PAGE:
As such, Weigel's "Murrayism" ( in essence a continuation of Sillonism), and - by extension - his rejection of the traditional teaching is nothing but 19th century liberal Catholicism, long condemned by the Popes. It also puts Weigel contra the Council, and, contra the Church. As we will see Weigel is a somewhat strident dissenter on Catholic social doctrine, though couched in pious language - opposition to abortion and contraception trotted out to acclaim orthodoxy. Alas, as Pius XI pointed out, social modernism is as vile as dogmatic modernism, and Weigel certainly is a social modernist.
Pope Leo XIII
Scourge of Liberal Catholicism
Weigel's social modernism continues the historicist twist applied by earlier social Modernists (e.g. Frs. Murray and Congar's attempts to spin papal teaching - such as the Syllabus, Libertas, Immortale DeiQuas Primas [the encyclical that dare not speak its name]) to put respectability on dissent by claiming that the Popes following Pius IX - such as Leo XIII -  were really closet liberals who were repulsed by the reigns of Gregory XVI and Pius XI (here, Mirari vos and Quanta Cura are two unforgivable documents; repugnant to liberal Catholics such as Weigel who adhere to the "new jurisprudence" that, incidentally, Leo XIII condemned). This twisting papal texts is nothing new: Weigel has devoted much of his energies to dismissing, reinterpreting Church social doctrine on economics and just war theory - in fact, to such a degree that he and his fellow neo-cons were called out by theologians as being disingenuous.  His contemptuous dismissal of sections of Pope Benedict's Caritas in Veritatis opens up the question: if it is OK for Weigel to sift this encyclical why is it not OK for others to sift Humanae vitae? It is pointless to claim orthodoxy on 9.9 out of 10 points. Catholicism is take all or leave all: just read St. Augustine.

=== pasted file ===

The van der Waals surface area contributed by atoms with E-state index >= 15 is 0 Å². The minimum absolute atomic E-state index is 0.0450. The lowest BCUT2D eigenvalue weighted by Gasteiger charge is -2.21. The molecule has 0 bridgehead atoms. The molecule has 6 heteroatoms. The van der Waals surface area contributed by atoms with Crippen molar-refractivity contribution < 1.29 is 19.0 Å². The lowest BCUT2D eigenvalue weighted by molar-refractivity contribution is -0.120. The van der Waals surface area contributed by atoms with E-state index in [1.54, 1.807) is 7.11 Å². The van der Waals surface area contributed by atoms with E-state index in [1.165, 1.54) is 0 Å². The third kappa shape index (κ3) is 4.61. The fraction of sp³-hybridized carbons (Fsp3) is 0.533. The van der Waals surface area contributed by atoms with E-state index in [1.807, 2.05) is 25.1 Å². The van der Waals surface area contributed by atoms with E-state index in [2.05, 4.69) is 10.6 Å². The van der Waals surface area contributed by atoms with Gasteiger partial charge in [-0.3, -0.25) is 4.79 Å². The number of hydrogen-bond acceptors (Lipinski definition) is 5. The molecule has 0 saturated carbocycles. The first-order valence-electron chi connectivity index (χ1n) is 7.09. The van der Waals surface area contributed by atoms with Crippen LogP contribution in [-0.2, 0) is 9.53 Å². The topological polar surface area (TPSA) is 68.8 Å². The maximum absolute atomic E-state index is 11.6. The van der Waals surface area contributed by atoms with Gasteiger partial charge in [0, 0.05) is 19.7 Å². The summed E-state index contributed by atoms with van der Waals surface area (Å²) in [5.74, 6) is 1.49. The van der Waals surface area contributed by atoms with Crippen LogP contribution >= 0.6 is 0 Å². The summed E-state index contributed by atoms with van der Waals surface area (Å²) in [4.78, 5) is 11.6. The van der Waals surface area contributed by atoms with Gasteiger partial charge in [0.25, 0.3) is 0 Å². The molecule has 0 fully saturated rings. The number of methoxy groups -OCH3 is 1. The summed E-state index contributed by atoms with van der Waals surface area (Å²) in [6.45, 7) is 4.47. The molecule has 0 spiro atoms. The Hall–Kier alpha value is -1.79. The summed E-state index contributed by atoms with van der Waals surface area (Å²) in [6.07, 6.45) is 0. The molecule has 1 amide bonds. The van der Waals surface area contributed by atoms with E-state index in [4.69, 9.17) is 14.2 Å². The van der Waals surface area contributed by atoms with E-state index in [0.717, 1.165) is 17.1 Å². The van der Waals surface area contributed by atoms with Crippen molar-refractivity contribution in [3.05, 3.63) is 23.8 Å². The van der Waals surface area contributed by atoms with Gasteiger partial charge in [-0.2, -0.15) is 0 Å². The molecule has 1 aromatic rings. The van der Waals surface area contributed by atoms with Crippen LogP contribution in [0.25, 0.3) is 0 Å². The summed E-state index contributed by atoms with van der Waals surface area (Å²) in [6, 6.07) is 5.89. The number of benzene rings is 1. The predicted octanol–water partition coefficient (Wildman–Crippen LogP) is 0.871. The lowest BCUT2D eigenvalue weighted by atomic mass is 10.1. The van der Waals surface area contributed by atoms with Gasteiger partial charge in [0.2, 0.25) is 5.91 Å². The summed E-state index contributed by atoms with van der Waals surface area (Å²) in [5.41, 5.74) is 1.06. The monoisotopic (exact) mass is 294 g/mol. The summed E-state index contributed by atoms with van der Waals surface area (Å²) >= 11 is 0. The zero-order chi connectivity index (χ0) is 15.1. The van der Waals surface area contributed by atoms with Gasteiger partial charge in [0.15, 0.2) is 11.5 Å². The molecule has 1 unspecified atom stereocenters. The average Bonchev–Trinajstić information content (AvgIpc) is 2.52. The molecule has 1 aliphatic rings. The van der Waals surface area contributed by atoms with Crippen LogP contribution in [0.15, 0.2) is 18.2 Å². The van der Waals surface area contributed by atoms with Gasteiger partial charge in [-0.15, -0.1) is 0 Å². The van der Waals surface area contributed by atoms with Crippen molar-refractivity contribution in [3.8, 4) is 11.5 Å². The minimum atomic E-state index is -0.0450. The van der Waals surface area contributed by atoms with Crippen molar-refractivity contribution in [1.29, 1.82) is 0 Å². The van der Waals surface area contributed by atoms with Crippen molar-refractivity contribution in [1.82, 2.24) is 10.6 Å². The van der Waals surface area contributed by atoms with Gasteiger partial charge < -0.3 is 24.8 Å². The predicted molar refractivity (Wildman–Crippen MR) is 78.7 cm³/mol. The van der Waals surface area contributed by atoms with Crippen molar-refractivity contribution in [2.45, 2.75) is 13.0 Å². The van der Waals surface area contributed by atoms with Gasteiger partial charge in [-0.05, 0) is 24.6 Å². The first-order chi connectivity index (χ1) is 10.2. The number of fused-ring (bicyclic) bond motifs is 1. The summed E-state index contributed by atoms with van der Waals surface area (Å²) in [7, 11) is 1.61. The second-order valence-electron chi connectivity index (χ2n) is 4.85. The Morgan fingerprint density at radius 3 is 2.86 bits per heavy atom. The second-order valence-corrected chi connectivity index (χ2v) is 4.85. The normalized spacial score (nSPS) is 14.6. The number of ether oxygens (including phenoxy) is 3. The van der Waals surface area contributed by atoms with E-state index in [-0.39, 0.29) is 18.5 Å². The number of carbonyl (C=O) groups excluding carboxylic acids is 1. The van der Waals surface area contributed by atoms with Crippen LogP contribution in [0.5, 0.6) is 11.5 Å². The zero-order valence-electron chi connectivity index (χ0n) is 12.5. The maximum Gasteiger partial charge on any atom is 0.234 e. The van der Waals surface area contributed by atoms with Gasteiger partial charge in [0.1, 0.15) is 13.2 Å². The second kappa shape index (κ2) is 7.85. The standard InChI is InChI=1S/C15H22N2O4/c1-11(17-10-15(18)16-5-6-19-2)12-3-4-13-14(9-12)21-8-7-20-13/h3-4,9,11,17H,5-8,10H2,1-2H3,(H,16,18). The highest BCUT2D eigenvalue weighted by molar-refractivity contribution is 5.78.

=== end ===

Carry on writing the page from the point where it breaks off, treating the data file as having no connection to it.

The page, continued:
One  may wonder how Weigel and his fellow neo-con capitalists reacted to these words of Pope Francis during an Address to Ambassadors, May, 16th:

"...we have created new idols. The worship of the golden calf has found a new and heartless image in the cult of money and the dictatorship of an economy which is faceless...solidarity, which is the treasure of the poor, is often considered counterproductive, opposed to the logic of finance...a new, invisible and at times virtual, tyranny is established, one which unilaterally and irremediably imposes its own laws and rules...the will to power and possession has become limitless...consider the words of St. John Chrysostom: "not to share one's goods with the poor is to rob them and to deprive them of life. It is not ours goods we possess, but theirs".